For the past few months we’ve been talking about limiting beliefs, those unintentional negative thoughts that have a nasty way of limiting our ability to think in a confident way. While limiting beliefs come in all shapes and sizes, most of them come in the form of blindspot biases - negative thoughts we don’t think we’re thinking even though we’re thinking them (whew… that’s a lot of thinking!). In short, blindspot biases are any negative thoughts that lie below the surface of our awareness (thoughts we’re blind to). Unfortunately, just like a car hiding in your vehicle’s blindspot, these thoughts can get you into a ton of trouble.
In my previous two articles I told you about bandwagon bias (adopting the beliefs of others even though they might not be true) and telescoping bias (seeing your mistakes and failures as if looking through a telescope so they seem bigger than they actually are). This month I’m going to tell you about another blindspot bias called the bad guy bias.
So just what is bad guy bias and how can it affect your ability to act in a positive way? Well, think of a memory from your past when you were a bit worried about what others might have been thinking about you as you rode in a class, clinic, or competition. Regardless of the situation, there’s a pretty good chance those thoughts might have made you a touch nervous. After all, those onlookers could have be thinking some really bad stuff about you! And there it is. The reason you became nervous was because you unintentionally thought that everyone was thinking bad things about you (meaning they’re bad people) even though it probably wasn’t true!
In short, the bad guy bias occurs when riders develop the subconscious habit of believing that everyone watching them are bad people - critical of everything they do and looking to pick them apart for their weaknesses while ignoring their strengths! But here’s the bias part - it's not true! The majority of people watching are more likely to be kind and people who’ve been in the same situation as you - and in some way - are actually hoping you’ll do well.
And here’s another unusual layer to the bad buy bias; if a bad guy was actually watching you (overly critical of everything you did, picking you apart, and hoping you’ll do poorly), you’d probably agree it’s not really worth your effort to worry about them anyways, right?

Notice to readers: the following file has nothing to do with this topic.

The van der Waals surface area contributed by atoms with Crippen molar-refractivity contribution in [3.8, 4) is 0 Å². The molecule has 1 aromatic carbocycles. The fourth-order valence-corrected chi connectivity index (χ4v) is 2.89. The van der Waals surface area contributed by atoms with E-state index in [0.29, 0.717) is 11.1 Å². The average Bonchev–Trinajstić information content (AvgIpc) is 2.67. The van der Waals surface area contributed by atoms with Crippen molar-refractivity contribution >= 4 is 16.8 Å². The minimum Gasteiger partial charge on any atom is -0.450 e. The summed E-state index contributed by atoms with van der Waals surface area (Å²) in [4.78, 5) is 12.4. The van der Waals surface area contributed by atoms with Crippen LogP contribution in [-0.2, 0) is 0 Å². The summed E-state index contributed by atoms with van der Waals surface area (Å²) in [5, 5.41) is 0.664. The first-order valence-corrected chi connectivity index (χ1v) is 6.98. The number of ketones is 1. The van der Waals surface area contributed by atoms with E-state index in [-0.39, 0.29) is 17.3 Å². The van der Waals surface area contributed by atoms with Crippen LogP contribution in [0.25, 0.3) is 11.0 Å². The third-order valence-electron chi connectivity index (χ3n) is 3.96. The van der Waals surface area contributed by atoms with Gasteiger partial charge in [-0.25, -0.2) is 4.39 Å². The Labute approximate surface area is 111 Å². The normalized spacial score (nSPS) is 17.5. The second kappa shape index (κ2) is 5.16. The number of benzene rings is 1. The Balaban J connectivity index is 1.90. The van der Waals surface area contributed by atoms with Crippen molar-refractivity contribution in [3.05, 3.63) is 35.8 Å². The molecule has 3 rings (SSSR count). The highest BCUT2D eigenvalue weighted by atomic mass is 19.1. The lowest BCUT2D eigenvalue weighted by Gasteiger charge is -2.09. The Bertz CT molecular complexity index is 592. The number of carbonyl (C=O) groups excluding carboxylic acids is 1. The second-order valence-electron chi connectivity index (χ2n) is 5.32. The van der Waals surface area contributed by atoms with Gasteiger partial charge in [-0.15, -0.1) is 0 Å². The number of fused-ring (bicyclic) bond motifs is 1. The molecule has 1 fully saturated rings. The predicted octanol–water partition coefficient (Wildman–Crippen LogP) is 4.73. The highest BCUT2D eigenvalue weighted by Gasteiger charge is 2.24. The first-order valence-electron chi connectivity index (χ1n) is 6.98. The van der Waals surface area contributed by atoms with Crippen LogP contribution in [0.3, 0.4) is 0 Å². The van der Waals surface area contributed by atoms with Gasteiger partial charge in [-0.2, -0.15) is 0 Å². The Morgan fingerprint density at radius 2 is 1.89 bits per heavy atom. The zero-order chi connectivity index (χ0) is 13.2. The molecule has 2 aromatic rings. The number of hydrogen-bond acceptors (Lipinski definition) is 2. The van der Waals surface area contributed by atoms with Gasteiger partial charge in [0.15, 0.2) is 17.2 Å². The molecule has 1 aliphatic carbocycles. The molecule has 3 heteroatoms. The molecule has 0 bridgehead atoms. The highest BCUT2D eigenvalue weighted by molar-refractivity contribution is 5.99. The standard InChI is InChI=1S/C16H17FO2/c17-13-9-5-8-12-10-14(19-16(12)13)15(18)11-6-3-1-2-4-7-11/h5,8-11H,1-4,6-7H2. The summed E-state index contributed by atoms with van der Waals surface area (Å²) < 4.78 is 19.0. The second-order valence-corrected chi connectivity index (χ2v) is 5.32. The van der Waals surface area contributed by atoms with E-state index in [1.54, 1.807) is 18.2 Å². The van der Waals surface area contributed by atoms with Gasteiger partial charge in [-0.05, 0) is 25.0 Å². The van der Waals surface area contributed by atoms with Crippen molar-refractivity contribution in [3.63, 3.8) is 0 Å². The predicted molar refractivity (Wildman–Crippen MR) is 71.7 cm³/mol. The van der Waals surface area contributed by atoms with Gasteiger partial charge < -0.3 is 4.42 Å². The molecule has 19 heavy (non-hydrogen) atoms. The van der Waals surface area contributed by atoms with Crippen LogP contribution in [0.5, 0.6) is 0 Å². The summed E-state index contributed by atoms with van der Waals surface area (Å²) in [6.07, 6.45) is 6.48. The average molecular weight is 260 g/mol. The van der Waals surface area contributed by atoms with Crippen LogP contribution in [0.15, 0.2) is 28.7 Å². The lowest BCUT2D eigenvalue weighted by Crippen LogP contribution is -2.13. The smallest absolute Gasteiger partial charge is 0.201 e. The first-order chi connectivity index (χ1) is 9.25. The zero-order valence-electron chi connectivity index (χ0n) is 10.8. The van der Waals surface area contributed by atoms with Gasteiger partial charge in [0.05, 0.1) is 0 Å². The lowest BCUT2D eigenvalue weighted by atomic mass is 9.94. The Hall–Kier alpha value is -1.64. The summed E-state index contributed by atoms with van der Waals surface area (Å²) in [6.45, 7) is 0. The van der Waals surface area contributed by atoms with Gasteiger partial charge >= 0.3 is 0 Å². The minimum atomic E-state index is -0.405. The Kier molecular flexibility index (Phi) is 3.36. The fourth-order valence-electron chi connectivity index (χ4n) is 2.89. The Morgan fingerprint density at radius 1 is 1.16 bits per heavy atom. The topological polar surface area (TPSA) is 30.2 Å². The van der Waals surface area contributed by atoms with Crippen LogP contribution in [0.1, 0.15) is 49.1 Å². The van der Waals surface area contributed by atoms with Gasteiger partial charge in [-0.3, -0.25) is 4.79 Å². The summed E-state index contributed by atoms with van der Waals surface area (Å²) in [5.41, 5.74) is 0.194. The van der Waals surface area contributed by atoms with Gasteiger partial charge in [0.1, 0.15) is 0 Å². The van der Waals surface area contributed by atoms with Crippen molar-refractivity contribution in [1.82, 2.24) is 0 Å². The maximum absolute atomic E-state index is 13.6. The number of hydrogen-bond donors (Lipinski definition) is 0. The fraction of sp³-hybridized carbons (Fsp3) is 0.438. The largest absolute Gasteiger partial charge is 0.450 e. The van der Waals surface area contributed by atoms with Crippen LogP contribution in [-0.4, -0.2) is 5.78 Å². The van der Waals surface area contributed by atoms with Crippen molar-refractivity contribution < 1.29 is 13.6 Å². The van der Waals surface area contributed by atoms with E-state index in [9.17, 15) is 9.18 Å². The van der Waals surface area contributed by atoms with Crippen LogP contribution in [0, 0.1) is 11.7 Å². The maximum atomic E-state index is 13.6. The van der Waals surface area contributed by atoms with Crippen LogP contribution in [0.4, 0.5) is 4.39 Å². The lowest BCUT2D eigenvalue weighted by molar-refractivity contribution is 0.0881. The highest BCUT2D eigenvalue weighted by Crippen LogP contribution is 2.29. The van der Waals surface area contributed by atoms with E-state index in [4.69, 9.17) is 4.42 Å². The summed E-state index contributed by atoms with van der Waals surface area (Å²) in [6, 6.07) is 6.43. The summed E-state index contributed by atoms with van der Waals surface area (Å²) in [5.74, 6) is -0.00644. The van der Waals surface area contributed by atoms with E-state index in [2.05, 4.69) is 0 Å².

So, in the end, the bad guy bias can cause you to feel like you’re no longer in control of your emotions because you might have unintentionally given that control to the (seemingly) bad guys around you, by simply believing in the common mental bias that those around you are saying bad things about you (even when it’s not true!)
This month, really think about the relationship you have with those around you. From the spectators to the judges - and from your opponents to their trainers - always remember to treat them like they're as good as you know you are instead of how bad you think they might be.
Please consider joining me at the US Olympic Training Center in Colorado Springs or Lake Placid, or at the IMG Elite Athlete Institute in Sarasota, Florida, this fall for an Equestrian Athlete Training Camp where we’ll be spending four days discussing rider fitness, sport psychology, athlete nutrition, team-building, yoga, injury prevention/recovery, and much more. Riders of all levels and disciplines are welcome and members of the USEA receive a $255 scholarship. For more information, click here.
Are you following along with the action from home this weekend? Or maybe you're competing at an event and need information fast. Either way, we’ve got you covered! Check out the USEA’s Weekend Quick Links for links to information including the prize list, ride times, live scores, and more for all the events running this weekend.
It is with great disappointment and regret, which we know will be shared by many, that we announce the cancellation of the 2021 Badminton Horse Trials which was due to be held “behind closed doors” between May 5 and May 9. This cancellation also includes the BE90 and BE100 Championships (May 4 and 5).
We've got another Team Talk update for you listeners this week! Nicole Brown is joined once again by USEF Eventing High Performance Director Erik Duvander and USEF Managing Director for Eventing Jenni Autry to talk about the U.S. eventing team's path forward to Tokyo.
My name is Tayah Fuller and I’m 14 years old. “On course” to me is a phrase that makes my heart pump fast and my excitement go wild. There is no better feeling than galloping through a field or flying over cross-country jumps with my heart thrumming along, especially when it is with my best friend. You see, I was born with a congenital heart murmur. While it has never really affected my athletic abilities, the one time that I notice it is when I am riding through a cross-country course with my horse.